Science Oxford’s spring news
With the temporary closure of our Science Oxford Centre and programmes in March, we said farewell to some members of our amazing Science Oxford team before they went on furlough. We are now operating with a small core team and the last few weeks have been busy as we continue to support local teachers and families with opportunities for science learning.
The start of the summer term this week sees the launch of our first Science Oxford Challenge – to code a rainbow message of hope on your computer or BBC micro:bit that you will be able to display in support of our NHS heroes. We look forward to seeing them in windows around Oxfordshire! When you’ve made yours, email us a photo to [email protected] or post it on Twitter or Facebook and tag @scienceoxford #scienceoxfordchallenge. For each of our challenges, there’s a prize for the best entry of a family ticket to our Science Oxford Centre – good luck!
Our challenges are just one of several of our Science Oxford Resources that we are developing for teachers in school and families with children at home. Each week, we will post a new challenge as well as a Bright Idea or STEM-themed talking point to get your brains ticking. We’re also scouting the web for the very best STEM resources that will be reviewed by our team and posted online. You will find all the new resources on our website and shared on our social media channels – Facebook, Twitter and Instagram.
We hope to re-open our Science Oxford Centre with an exciting new programme in September. As well as a visit to the Exploration Zone, we will be offering planetarium shows in our new science dome, where children will be able to look at the night sky and learn about the planetary system. As part of a visit, school groups will also be able to enjoy pond dipping workshops for all ages and there’s a new workshop called Think the Link too. Information will be online soon and we will let you know when schools can start booking visits.
We are also pleased to announce that Science Oxford is the recipient of two new grants. The Education Endowment Foundation is funding the next phase of our Thinking, Doing, Talking Science (TDTS) training programme for primary teachers. TDTS focuses on developing inclusive and challenging science lessons that encourage pupils to use higher-order thinking skills. Previous trials of TDTS showed a significant positive impact on children’s attainment in science, as well as increasing their interest and self-efficacy in the subject. With this new funding, a further 250 schools across England will be able participate in TDTS during 2021–22, and a new train-the-trainer programme will be evaluated. The TDTS ethos underpins all our Science Oxford programmes, which support teachers and pupils with creative practical enquiry and problem-solving-based learning in science.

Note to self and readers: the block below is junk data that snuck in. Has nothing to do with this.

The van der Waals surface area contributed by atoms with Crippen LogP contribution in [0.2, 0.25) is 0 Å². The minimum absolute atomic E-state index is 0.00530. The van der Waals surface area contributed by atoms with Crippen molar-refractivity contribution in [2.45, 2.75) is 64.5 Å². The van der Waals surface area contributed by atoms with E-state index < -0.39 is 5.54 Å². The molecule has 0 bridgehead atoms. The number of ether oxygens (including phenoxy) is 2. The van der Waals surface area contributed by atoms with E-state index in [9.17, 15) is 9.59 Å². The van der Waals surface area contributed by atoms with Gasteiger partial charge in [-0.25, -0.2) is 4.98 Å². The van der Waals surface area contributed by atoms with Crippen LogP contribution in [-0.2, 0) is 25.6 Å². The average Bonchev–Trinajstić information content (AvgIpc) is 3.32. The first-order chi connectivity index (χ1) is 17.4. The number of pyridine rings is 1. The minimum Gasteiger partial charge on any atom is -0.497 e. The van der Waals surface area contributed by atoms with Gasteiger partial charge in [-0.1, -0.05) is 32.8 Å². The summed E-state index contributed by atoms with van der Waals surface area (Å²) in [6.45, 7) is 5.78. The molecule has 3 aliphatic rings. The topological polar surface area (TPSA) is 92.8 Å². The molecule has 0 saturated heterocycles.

We have also received grant funding from Evolution Education Trust to bring the Science Oxford Centre’s Live Lab to life. The creation of the Live Lab in the Exploration Zone was initially supported by the Royal Commission for the Exhibition of 1851. With this new funding, we will be able to develop a series of programmes in the Lab – for schools and the public – around chemistry and the life sciences that will give visitors the opportunity to try new hands-on activities and to directly interact with those working in STEM. Not only will it will help broaden the range of STEM experiences that our Science Oxford Centre is able to offer but it will also provide opportunities for people working in STEM who want to engage effectively with local family audiences.
Science Oxford manages the Oxford hub of the Presenter Network – set up for those who are actively involved in presenting in museums, science and discovery centres and visitor centres in the UK. It will now be run by our School Projects Officer, Ian Snell. The next event is a free interactive online workshop featuring Roberta Wilkinson and Matthew Kemp from Geologise Theatre called Science, Story and Song. It is open to presenter members in the region and membership is free.
Even though many of our Science Oxford staff are on furlough, our team has been busy supporting the current crisis in different ways. Our Outdoor Learning and Ecology Manager, Dr Roger Baker, has been baking incredible cakes in support our NHS heroes and Catherine Aldridge, Strategic Lead for Thinking, Doing, Talking Science, has got her sewing machine out to make scrubs bags for NHS healthcare and frontline workers to help the fight against Covid-19. Over 6000 bags – and counting – have been made by her Oxfordshire Crafters Group and they have been featured on BBC South Today, ITV Meridian, BBC Radio Oxford and the Oxford Mail in the last week. And, Kat Kelly, the Science Oxford Centre Operations Manager, has been organising Science Oxford kit loan to four primary schools in Headington that are still in operation for children of key workers. Over 80 children have been able to enjoy activities such as Bubbles, Slime, K’nex Construction and Marble Mazes.
Even though our Centre is closed, spring is still springing in our 15-acre woodland at Stansfeld Park. The bluebells and blossom are out, we’ve got some badger cubs on site and we’ve even spotted a Daybenton bat circling above our ponds.